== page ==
Floristry Tips - How To Make Fresh Flowers Last Longer
By following a few simple steps on how to treat cut flowers, you will have the pleasure of them lasting so much longer.
Once the stems of flowers have been cut you have removed their life support system, so flowers should be placed in water as soon as possible.
If you are picking your own flowers it is best to do this in the morning or the late evening. Sugar reserves in the stems are at their highest in the mornings or evenings.
Ideally, the best time is in the early morning when the flower stems are filled with water after the cool
You should never pick flowers in the middle of the day when the sun is at it’s hottest.
The heat of the sun lowers the water content in the stems and the flowers will not last nearly as long. If it has been raining and the flowers are wet, shake them gently to remove the excess water. Too much water will often damage flowers – especially delicately petaled flowers.
When to Pick Flowers
Most flowers should be picked when they are in bud or half open. You will then have the pleasure of seeing them slowly open up. The colour of the petals should be starting to show. If picked too tightly in bud, they may never open. This is especially true of tulips and roses. The green pointed sepals around the base of the rose should be starting to turn downwards.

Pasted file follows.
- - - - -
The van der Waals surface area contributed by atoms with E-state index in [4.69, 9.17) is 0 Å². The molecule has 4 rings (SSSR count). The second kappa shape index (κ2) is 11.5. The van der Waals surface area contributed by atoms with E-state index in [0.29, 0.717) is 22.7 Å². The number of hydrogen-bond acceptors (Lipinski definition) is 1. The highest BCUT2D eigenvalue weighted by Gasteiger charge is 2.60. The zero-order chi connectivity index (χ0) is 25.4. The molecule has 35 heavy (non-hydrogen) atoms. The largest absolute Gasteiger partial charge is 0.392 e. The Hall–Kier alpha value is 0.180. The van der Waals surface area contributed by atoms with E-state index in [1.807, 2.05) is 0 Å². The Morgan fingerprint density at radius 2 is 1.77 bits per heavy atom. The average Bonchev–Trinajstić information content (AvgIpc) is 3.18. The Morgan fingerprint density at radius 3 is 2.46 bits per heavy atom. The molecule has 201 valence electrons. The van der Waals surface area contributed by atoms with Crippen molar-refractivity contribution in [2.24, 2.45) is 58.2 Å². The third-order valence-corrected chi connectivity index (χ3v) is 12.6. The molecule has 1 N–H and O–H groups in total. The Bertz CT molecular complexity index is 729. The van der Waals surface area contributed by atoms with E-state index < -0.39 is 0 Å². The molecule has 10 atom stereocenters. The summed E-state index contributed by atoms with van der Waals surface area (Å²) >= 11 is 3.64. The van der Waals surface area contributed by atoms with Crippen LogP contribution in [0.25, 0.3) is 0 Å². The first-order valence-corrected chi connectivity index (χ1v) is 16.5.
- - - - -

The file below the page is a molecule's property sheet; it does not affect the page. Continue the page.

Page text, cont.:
Irises and daffodils should be half opened. Gladioli should be picked when the bottom three or four florets are open and the top florets are still in bud. Carnations, dahlias, marigolds, hydrangeas, camellias, gerberas and chrysanthemums should be picked when they are fully opened.
Fill a plastic bucket a third to half way with warm water. Warm water should be used as flowers will take up warm water more readily than cold. Its preferable to add preservative to the water. (The use of preservatives is fully explained further on). It is advisable to use plastic and not metal buckets as the chemicals in the metal can affect flowers and can neutralize the effect of the preservative.
Flowers only drink through the ends of the stems and not through the sides of the stems, and for this reason buckets should not be filled right up to the top with water, as foliage left on stems below the water line will rot and pollute the water. This will cause bacteria and the flowers will die more quickly.
The foliage of marigolds, chrysanthemums, stock and daisies send off a particularly strong odour when left standing under water over a period of time.